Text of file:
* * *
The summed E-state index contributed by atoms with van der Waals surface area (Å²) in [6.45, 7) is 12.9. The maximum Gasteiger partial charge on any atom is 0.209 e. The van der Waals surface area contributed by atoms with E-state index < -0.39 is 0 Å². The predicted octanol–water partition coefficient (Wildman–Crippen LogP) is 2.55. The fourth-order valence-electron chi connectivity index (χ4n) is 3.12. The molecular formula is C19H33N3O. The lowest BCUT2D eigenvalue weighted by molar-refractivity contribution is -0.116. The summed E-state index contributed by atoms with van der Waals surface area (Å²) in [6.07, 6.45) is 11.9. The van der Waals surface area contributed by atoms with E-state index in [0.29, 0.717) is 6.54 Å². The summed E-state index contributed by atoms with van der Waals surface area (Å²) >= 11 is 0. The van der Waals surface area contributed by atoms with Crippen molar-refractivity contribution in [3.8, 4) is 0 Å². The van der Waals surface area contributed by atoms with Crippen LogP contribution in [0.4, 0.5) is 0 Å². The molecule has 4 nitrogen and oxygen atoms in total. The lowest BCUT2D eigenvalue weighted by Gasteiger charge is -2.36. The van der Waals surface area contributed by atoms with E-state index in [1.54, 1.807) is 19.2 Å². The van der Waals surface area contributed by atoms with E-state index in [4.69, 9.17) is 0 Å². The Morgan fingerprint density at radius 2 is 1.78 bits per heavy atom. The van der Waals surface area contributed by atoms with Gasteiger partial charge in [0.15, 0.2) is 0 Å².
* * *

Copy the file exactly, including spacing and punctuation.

The summed E-state index contributed by atoms with van der Waals surface area (Å²) in [6.45, 7) is 12.9. The maximum Gasteiger partial charge on any atom is 0.209 e. The van der Waals surface area contributed by atoms with E-state index < -0.39 is 0 Å². The predicted octanol–water partition coefficient (Wildman–Crippen LogP) is 2.55. The fourth-order valence-electron chi connectivity index (χ4n) is 3.12. The molecular formula is C19H33N3O. The lowest BCUT2D eigenvalue weighted by molar-refractivity contribution is -0.116. The summed E-state index contributed by atoms with van der Waals surface area (Å²) in [6.07, 6.45) is 11.9. The van der Waals surface area contributed by atoms with E-state index in [0.29, 0.717) is 6.54 Å². The summed E-state index contributed by atoms with van der Waals surface area (Å²) >= 11 is 0. The van der Waals surface area contributed by atoms with Crippen molar-refractivity contribution in [3.8, 4) is 0 Å². The van der Waals surface area contributed by atoms with Crippen LogP contribution in [0.4, 0.5) is 0 Å². The molecule has 4 nitrogen and oxygen atoms in total. The lowest BCUT2D eigenvalue weighted by Gasteiger charge is -2.36. The van der Waals surface area contributed by atoms with E-state index in [1.54, 1.807) is 19.2 Å². The van der Waals surface area contributed by atoms with E-state index in [4.69, 9.17) is 0 Å². The Morgan fingerprint density at radius 2 is 1.78 bits per heavy atom. The van der Waals surface area contributed by atoms with Gasteiger partial charge in [0.15, 0.2) is 0 Å².